Team Noah: Community Support For Securing An Accessible Van< < Back to
By Ken Dobo
As someone with an interest in documentary filmmaking, knowing ways to tell someone’s story is part of how I see the world. From artists to activists, sports figures to musicians, I have encountered many compelling stories over the years. Sometimes my work is through artistic expression and sometimes I help spread information about organizations or document conferences and events. In the past year I have had the chance to get to know an amazing story about an Athens resident. His name is Noah Trembly.
As someone who works in the unit of Communication Sciences and Disorders, I meet a lot of people who have communication challenges. Noah faces challenges, but does not fit the bill of “disorders”. He meets the challenge of his communication through hard work and by educating himself about the very technology that helps him to communicate. I have witnessed his work and have even helped him to educate and to tell his story. It has been an inspirational experience and also one that has allowed me to see how his example can inspire others.
Most of us take communication for granted. Texting, email, writing and speaking, along with cell phone pics and videos, even the plain old spoken word, communication tools surround us seemingly at every turn. What would life be like if these ubiquitous tools, even our very voice, went missing? No longer available to us… vanished. Life as we understand it, our relationships and daily functioning, would be dramatically different. What if you were unable to walk… and had to depend on a device known as an Augmentative and Alternative Communication (AAC) device for communication and a motorized wheelchair and accessible van for movement? Noah Trembly is in precisely this situation.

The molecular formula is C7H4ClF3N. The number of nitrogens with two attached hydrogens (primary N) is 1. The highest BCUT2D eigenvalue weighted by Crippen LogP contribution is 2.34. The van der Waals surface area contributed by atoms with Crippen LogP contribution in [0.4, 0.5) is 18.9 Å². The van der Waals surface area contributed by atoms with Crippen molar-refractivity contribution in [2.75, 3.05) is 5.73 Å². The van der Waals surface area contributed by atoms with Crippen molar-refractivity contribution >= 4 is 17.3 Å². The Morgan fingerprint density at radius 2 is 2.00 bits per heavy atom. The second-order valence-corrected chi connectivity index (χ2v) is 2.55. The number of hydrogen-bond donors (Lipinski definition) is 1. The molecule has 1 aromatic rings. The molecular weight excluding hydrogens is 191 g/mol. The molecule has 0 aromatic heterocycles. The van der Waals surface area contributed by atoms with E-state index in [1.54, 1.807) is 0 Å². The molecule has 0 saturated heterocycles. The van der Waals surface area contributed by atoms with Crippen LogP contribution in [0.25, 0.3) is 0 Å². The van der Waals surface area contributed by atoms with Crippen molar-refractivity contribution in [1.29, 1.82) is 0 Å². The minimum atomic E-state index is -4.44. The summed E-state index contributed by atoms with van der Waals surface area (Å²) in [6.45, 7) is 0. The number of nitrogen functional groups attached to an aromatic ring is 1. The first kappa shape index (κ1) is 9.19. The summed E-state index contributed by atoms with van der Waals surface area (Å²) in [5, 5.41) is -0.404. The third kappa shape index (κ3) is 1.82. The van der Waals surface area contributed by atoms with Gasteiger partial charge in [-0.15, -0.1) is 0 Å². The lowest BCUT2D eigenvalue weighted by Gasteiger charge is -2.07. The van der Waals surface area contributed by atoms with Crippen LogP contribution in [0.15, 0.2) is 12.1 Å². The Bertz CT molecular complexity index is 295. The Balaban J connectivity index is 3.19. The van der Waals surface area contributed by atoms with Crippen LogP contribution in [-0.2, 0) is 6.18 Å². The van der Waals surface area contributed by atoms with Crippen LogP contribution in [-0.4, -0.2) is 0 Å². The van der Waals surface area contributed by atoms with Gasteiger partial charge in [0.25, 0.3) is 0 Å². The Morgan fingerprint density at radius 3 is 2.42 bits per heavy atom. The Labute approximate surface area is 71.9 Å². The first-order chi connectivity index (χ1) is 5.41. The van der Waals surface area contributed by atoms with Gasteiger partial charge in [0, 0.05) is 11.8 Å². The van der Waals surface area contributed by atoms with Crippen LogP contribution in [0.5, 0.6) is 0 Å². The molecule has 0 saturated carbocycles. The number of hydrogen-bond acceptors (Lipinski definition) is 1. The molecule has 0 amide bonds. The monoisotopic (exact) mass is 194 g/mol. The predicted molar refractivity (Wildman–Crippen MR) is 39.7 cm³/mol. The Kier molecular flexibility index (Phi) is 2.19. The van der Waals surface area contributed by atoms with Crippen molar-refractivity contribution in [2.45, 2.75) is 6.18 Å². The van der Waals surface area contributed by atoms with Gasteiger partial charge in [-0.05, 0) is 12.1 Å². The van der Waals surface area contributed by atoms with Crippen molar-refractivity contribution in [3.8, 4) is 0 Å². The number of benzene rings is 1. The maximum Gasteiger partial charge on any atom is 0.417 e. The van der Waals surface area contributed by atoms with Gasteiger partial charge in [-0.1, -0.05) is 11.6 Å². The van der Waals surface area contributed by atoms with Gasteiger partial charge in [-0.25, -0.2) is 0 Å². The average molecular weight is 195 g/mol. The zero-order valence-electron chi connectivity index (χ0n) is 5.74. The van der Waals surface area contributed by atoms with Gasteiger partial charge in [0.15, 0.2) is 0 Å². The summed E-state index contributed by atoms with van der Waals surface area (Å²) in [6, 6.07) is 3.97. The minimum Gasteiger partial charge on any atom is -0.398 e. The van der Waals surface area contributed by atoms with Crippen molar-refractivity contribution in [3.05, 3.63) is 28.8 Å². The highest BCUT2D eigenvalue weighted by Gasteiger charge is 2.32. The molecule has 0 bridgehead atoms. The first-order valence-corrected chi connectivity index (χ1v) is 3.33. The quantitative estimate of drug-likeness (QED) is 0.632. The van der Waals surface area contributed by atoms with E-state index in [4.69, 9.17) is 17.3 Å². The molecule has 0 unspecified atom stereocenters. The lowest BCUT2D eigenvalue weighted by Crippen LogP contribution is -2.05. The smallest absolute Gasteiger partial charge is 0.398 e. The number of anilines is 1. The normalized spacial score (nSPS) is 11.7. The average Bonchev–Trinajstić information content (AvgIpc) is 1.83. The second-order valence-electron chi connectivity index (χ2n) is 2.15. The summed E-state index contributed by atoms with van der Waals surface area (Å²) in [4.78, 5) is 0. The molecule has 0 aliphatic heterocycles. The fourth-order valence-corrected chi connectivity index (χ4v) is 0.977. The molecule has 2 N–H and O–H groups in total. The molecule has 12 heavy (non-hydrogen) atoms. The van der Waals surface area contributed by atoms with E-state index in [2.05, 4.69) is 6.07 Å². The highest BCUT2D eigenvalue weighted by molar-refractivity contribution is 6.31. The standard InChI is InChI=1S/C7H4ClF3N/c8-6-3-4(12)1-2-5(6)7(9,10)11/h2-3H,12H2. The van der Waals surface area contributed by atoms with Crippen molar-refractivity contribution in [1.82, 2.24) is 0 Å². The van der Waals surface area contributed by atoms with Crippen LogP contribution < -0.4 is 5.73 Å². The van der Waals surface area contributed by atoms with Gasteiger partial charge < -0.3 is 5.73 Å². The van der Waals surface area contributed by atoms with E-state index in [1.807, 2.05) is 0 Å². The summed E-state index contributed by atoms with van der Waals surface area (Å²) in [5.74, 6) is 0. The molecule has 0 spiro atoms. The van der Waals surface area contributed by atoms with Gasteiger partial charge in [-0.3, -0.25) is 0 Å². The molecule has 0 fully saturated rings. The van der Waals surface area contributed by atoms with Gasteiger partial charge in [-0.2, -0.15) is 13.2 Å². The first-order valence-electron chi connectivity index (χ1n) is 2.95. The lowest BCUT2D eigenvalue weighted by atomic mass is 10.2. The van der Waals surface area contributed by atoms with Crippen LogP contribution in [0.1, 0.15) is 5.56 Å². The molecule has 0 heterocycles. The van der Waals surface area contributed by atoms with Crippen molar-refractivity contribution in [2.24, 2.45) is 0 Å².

In 2012 Trembly began working at Ohio University with Dr. John McCarthy’s AAC laboratory. He began working doing classroom presentations, and producing videos relating to accessibility issues. Soon Noah started taking classes at Ohio working towards a bachelors degree. This was around the same time a group of university and community members joined together to form, “Team Noah,” a support and advocacy group who meet weekly to strategize and act on ways to support Noah’s efforts.
Last year a massive social media campaign took place garnering Noah thousands of votes in an online contest to win a new wheelchair accessible van. Sadly Noah was unable to secure the top spot; however, as his need for transportation has increased and his current 1999 Ford van is pushing past 100,000 miles. Noah, along with the Team, has launched a gofundme campaign, “Keep Noah Rolling” to raise funds to purchase a new vehicle!
To follow the progress of the "Keep Noah Rolling" campaign, follow his Facebook page.